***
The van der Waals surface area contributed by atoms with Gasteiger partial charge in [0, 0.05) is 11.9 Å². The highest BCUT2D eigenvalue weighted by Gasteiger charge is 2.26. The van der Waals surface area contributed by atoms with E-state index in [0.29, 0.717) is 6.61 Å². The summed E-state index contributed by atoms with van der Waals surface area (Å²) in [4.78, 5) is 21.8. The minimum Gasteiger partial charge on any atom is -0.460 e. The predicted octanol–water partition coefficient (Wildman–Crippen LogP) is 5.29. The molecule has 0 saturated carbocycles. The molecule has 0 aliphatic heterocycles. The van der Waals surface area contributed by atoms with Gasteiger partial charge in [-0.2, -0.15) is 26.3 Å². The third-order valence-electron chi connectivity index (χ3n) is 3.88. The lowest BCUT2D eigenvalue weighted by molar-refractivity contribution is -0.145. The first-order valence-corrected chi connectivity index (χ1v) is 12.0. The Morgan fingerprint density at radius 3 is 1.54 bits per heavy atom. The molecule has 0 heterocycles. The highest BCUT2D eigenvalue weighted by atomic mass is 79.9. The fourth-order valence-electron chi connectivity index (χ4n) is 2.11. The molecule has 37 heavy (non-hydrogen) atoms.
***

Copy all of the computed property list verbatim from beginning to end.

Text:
The van der Waals surface area contributed by atoms with Gasteiger partial charge in [0, 0.05) is 11.9 Å². The highest BCUT2D eigenvalue weighted by Gasteiger charge is 2.26. The van der Waals surface area contributed by atoms with E-state index in [0.29, 0.717) is 6.61 Å². The summed E-state index contributed by atoms with van der Waals surface area (Å²) in [4.78, 5) is 21.8. The minimum Gasteiger partial charge on any atom is -0.460 e. The predicted octanol–water partition coefficient (Wildman–Crippen LogP) is 5.29. The molecule has 0 saturated carbocycles. The molecule has 0 aliphatic heterocycles. The van der Waals surface area contributed by atoms with Gasteiger partial charge in [-0.2, -0.15) is 26.3 Å². The third-order valence-electron chi connectivity index (χ3n) is 3.88. The lowest BCUT2D eigenvalue weighted by molar-refractivity contribution is -0.145. The first-order valence-corrected chi connectivity index (χ1v) is 12.0. The Morgan fingerprint density at radius 3 is 1.54 bits per heavy atom. The molecule has 0 heterocycles. The highest BCUT2D eigenvalue weighted by atomic mass is 79.9. The fourth-order valence-electron chi connectivity index (χ4n) is 2.11. The molecule has 37 heavy (non-hydrogen) atoms.